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A lethal virus spreads in the Mediterranean for dolphins

A lethal virus spreads in the Mediterranean for dolphins

The deadliest virus for dolphins is threatening the waters of the Mediterranean.

It is Morbillivirus, a pathogen that killed more than 1,000 dolphins in the 1990s and has once again affected the population of these cetaceans. Since 2012 a new strain of the virus has arrived from the Atlantic Ocean and has already caused a dozen strandings in Valencia and another six in Sicily.

The new variety that arrived in the Mediterranean does not spread as easily as the previous ones, so it does not produce outbreaks, but it is more deadly. Although the origin of Morbillivirus is unknown, researchers from the Oceanogràfic Foundation point to contamination as a factor that enhances its mortality.

«The pollutants in the sea cause the dolphins' immune system to weaken. That is why when the animal comes into contact with the virus it causes massive deaths», Explains Consuelo Rubio-Guerri, Research Coordinator of the Oceanogràfic Foundation. The outbreaks have taken place just when the levels of pollution in the sea were highest, so the presence of toxins is the main hypothesis of scientists. «In the Mediterranean there is a lot of movement, spills and large masses of tourists who use the beaches and cross the sea with cruise ships. Also, it is like a lake and the toxic levels are quite high"Rubio-Guerri laments.

Neurological damage

The virus belongs to the family of measles or distemper in dogs and does not affect humans. It enters through the respiratory tract, depending on the lesions it produces in the lungs, and when it reaches the brain it is the end for the dolphins. The researcher details that «once it circulates throughout the body, it begins to produce neurological damage and causes seizures, problems when swimming and causes them to separate from the group, cannot eat and, finally, die». Some of the dolphins that arrived alive to the Valencian coast already showed symptoms and suffered seizures, so their death occurred moments after the rescue of the scientists.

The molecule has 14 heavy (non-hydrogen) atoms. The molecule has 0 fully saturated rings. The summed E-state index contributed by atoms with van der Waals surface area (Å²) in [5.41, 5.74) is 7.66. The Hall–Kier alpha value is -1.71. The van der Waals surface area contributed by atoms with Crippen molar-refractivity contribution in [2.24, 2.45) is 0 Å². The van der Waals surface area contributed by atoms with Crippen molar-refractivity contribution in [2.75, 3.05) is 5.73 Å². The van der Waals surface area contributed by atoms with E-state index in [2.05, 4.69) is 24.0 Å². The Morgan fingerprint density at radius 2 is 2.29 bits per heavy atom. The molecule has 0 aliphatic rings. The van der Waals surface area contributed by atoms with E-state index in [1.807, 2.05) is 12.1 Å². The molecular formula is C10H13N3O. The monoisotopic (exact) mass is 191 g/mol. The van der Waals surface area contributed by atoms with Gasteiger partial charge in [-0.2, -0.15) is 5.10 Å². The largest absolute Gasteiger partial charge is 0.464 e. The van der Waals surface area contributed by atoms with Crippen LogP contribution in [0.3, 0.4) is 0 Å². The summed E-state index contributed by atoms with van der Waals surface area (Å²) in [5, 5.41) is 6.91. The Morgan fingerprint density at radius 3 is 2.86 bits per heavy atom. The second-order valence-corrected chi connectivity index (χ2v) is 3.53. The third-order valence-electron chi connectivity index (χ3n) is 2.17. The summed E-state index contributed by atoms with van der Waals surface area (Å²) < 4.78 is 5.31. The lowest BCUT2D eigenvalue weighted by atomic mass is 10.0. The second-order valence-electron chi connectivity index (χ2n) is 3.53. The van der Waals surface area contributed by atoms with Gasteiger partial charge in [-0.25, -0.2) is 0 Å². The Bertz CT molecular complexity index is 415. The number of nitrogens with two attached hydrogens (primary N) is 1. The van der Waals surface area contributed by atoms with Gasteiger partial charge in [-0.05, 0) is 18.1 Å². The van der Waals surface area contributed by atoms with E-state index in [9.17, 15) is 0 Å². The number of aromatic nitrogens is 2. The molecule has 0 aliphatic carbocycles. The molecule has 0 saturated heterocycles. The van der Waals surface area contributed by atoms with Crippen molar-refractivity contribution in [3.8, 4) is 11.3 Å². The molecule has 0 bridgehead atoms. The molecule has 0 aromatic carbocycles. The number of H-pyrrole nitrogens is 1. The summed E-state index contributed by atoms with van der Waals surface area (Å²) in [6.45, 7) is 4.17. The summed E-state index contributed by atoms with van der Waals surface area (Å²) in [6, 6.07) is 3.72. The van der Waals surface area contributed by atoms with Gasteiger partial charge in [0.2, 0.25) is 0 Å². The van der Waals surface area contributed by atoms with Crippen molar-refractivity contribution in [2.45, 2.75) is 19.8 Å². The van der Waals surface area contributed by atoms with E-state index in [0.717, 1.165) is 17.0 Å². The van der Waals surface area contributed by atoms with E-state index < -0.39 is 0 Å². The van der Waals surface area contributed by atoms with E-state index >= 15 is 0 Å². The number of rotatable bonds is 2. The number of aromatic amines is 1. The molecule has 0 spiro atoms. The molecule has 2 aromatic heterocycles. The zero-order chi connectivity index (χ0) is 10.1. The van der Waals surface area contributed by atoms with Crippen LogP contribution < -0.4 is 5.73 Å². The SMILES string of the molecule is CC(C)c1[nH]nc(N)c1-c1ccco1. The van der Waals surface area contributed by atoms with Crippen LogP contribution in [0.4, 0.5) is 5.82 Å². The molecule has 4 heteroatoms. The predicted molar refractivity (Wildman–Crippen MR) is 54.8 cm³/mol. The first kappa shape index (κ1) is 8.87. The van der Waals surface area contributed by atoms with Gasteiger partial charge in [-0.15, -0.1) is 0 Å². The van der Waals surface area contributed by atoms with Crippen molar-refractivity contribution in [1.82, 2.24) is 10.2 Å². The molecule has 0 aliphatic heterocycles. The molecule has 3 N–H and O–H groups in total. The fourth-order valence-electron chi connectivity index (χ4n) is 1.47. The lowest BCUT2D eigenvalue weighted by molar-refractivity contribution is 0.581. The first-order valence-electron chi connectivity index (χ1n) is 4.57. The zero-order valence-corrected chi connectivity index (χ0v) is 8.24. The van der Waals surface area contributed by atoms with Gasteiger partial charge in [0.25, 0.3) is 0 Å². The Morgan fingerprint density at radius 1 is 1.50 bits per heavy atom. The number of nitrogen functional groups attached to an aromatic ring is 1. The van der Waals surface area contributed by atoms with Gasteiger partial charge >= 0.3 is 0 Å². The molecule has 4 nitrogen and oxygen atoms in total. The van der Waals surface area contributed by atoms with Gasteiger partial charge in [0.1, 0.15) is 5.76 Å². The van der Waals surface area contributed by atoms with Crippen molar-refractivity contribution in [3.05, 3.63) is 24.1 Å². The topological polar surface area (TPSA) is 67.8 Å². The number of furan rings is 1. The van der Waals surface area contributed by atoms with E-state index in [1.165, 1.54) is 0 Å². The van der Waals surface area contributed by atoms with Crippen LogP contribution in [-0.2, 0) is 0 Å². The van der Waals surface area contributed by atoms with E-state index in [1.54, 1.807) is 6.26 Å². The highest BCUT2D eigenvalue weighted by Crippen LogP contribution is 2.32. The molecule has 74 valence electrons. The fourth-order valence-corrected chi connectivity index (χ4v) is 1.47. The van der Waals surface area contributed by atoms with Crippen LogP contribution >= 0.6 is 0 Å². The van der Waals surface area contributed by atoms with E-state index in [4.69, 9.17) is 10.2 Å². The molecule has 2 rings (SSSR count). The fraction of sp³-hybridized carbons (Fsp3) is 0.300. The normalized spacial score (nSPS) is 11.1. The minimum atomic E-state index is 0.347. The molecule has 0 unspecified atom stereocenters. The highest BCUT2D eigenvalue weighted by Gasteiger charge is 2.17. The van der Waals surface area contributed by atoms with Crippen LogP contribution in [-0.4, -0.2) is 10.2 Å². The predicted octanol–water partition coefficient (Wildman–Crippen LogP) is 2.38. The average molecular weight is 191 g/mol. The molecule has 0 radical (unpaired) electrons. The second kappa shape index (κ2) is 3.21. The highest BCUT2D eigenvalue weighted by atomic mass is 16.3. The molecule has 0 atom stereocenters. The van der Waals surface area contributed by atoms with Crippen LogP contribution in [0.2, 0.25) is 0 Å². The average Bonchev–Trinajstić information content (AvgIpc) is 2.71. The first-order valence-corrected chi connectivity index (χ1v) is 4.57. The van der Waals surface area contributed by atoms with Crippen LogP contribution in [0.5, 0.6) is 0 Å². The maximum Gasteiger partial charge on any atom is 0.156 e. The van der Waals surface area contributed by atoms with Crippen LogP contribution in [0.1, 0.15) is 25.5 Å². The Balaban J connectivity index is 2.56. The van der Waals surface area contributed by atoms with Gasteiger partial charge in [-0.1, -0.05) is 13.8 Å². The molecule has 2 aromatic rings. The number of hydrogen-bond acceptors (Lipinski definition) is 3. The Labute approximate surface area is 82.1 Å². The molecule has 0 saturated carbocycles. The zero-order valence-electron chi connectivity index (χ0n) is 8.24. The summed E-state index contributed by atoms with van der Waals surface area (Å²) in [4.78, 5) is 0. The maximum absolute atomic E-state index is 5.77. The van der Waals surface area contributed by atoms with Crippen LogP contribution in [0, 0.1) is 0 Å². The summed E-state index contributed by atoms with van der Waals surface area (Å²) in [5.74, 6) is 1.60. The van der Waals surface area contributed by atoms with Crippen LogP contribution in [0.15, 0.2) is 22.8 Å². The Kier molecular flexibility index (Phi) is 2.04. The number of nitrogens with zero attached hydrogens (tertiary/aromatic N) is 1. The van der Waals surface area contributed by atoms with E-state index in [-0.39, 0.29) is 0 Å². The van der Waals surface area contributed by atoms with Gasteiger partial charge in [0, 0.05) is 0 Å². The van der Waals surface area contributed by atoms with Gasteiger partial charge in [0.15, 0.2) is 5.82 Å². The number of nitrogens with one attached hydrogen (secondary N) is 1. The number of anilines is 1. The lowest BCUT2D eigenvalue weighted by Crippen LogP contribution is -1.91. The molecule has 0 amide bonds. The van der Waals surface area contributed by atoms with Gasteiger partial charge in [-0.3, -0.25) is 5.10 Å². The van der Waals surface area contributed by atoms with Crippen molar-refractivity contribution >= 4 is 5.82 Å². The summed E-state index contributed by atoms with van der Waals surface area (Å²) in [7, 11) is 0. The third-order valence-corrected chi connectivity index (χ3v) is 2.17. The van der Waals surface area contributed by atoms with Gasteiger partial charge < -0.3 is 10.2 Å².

This virus is just one of the threats faced by cetaceans in the Mediterranean. Overfishing has caused them to move in search of food, constantly causing conflicts between species that previously swam and hunted freely and now have to share their habitat. Furthermore, interaction with vessels, whether fishing or not, also produces strandings. Researchers have come to collect dolphins with strings on their fins, which shows - according to the coordinator - that they have been caught and then returned to the sea. Dolphins born after 2011 are not immunized and are more vulnerable to the virus.

The danger now resides in the juvenile dolphin population. Scientists argue that the oldest cetaceans have managed to become immunized against the virus by developing antibodies after the outbreaks of 1990, 2007 and 2011. Infants would also be protected by taking the mother's milk. But those born after the last epidemic occurred are the most vulnerable. His death would be a severe blow to the species because it would endanger its survival in the Mediterranean.

So far the specialists have not found a solution for the dolphins. «The vaccine is not viable because if we develop it, the really difficult thing would be to put it on animals. It is true that there are oral vaccines that have been used for wild boars, but it is much more complicated to apply this idea at sea», Highlights Rubio-Guerri. Therefore, the only alternative that the researcher values ​​is «continue studying how the virus acts to be able to foresee if there is going to be an epidemic or to know how it will behave in the future so that we can be prepared».

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